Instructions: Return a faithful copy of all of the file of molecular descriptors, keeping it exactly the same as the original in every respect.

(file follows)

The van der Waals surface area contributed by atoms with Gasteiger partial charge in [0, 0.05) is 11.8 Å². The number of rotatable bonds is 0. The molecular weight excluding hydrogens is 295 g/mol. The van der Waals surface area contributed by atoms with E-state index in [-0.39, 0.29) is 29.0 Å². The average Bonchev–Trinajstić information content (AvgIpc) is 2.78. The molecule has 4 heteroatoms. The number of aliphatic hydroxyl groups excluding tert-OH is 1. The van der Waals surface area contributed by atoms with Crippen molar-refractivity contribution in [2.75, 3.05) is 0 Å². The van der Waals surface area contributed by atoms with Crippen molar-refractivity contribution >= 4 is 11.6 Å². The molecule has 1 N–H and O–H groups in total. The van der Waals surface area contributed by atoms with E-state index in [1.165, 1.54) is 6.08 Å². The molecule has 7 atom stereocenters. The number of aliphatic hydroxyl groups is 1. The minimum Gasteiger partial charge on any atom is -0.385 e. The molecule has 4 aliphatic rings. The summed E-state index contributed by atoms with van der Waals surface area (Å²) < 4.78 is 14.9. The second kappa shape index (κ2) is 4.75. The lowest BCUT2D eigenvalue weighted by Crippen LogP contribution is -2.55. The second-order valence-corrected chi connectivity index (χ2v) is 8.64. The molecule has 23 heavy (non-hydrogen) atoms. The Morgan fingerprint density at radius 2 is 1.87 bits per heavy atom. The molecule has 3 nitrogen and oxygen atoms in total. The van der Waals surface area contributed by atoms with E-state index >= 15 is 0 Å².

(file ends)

The van der Waals surface area contributed by atoms with Gasteiger partial charge in [0, 0.05) is 11.8 Å². The number of rotatable bonds is 0. The molecular weight excluding hydrogens is 295 g/mol. The van der Waals surface area contributed by atoms with E-state index in [-0.39, 0.29) is 29.0 Å². The average Bonchev–Trinajstić information content (AvgIpc) is 2.78. The molecule has 4 heteroatoms. The number of aliphatic hydroxyl groups excluding tert-OH is 1. The van der Waals surface area contributed by atoms with Crippen molar-refractivity contribution in [2.75, 3.05) is 0 Å². The van der Waals surface area contributed by atoms with Crippen molar-refractivity contribution >= 4 is 11.6 Å². The molecule has 1 N–H and O–H groups in total. The van der Waals surface area contributed by atoms with E-state index in [1.165, 1.54) is 6.08 Å². The molecule has 7 atom stereocenters. The number of aliphatic hydroxyl groups is 1. The minimum Gasteiger partial charge on any atom is -0.385 e. The molecule has 4 aliphatic rings. The summed E-state index contributed by atoms with van der Waals surface area (Å²) < 4.78 is 14.9. The second kappa shape index (κ2) is 4.75. The lowest BCUT2D eigenvalue weighted by Crippen LogP contribution is -2.55. The second-order valence-corrected chi connectivity index (χ2v) is 8.64. The molecule has 23 heavy (non-hydrogen) atoms. The Morgan fingerprint density at radius 2 is 1.87 bits per heavy atom. The molecule has 3 nitrogen and oxygen atoms in total. The van der Waals surface area contributed by atoms with E-state index >= 15 is 0 Å².